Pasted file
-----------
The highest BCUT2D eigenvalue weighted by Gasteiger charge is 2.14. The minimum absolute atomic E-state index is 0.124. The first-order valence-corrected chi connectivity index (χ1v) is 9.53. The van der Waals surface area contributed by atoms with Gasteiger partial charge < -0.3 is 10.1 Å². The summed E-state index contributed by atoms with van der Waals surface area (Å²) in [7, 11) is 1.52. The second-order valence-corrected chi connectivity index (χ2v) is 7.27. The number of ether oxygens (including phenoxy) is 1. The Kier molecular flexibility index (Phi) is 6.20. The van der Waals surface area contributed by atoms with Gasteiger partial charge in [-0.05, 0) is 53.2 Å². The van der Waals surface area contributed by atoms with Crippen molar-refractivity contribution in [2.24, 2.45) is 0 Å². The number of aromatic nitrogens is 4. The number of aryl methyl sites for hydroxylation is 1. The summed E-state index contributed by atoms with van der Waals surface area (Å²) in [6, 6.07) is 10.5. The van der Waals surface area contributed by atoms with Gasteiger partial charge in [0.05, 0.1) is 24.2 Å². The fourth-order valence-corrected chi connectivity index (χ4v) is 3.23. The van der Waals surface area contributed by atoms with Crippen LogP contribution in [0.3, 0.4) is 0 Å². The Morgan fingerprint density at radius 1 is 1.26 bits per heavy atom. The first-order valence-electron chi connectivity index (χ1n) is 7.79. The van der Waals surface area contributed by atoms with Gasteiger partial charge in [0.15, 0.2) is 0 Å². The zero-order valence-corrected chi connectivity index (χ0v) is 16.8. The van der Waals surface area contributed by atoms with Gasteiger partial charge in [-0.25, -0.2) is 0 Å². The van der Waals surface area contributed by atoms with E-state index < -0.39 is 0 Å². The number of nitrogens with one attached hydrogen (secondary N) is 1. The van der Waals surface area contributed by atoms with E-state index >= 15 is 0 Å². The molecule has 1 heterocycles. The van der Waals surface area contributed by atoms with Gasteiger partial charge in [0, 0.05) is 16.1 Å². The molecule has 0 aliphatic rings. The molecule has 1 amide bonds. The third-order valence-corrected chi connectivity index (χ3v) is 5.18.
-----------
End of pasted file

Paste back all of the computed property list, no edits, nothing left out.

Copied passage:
The highest BCUT2D eigenvalue weighted by Gasteiger charge is 2.14. The minimum absolute atomic E-state index is 0.124. The first-order valence-corrected chi connectivity index (χ1v) is 9.53. The van der Waals surface area contributed by atoms with Gasteiger partial charge < -0.3 is 10.1 Å². The summed E-state index contributed by atoms with van der Waals surface area (Å²) in [7, 11) is 1.52. The second-order valence-corrected chi connectivity index (χ2v) is 7.27. The number of ether oxygens (including phenoxy) is 1. The Kier molecular flexibility index (Phi) is 6.20. The van der Waals surface area contributed by atoms with Gasteiger partial charge in [-0.05, 0) is 53.2 Å². The van der Waals surface area contributed by atoms with Crippen molar-refractivity contribution in [2.24, 2.45) is 0 Å². The number of aromatic nitrogens is 4. The number of aryl methyl sites for hydroxylation is 1. The summed E-state index contributed by atoms with van der Waals surface area (Å²) in [6, 6.07) is 10.5. The van der Waals surface area contributed by atoms with Gasteiger partial charge in [0.05, 0.1) is 24.2 Å². The fourth-order valence-corrected chi connectivity index (χ4v) is 3.23. The van der Waals surface area contributed by atoms with Crippen LogP contribution in [0.3, 0.4) is 0 Å². The Morgan fingerprint density at radius 1 is 1.26 bits per heavy atom. The first-order valence-electron chi connectivity index (χ1n) is 7.79. The van der Waals surface area contributed by atoms with Gasteiger partial charge in [0.15, 0.2) is 0 Å². The zero-order valence-corrected chi connectivity index (χ0v) is 16.8. The van der Waals surface area contributed by atoms with Gasteiger partial charge in [-0.25, -0.2) is 0 Å². The van der Waals surface area contributed by atoms with E-state index < -0.39 is 0 Å². The number of nitrogens with one attached hydrogen (secondary N) is 1. The van der Waals surface area contributed by atoms with E-state index >= 15 is 0 Å². The molecule has 1 heterocycles. The van der Waals surface area contributed by atoms with Gasteiger partial charge in [0, 0.05) is 16.1 Å². The molecule has 0 aliphatic rings. The molecule has 1 amide bonds. The third-order valence-corrected chi connectivity index (χ3v) is 5.18.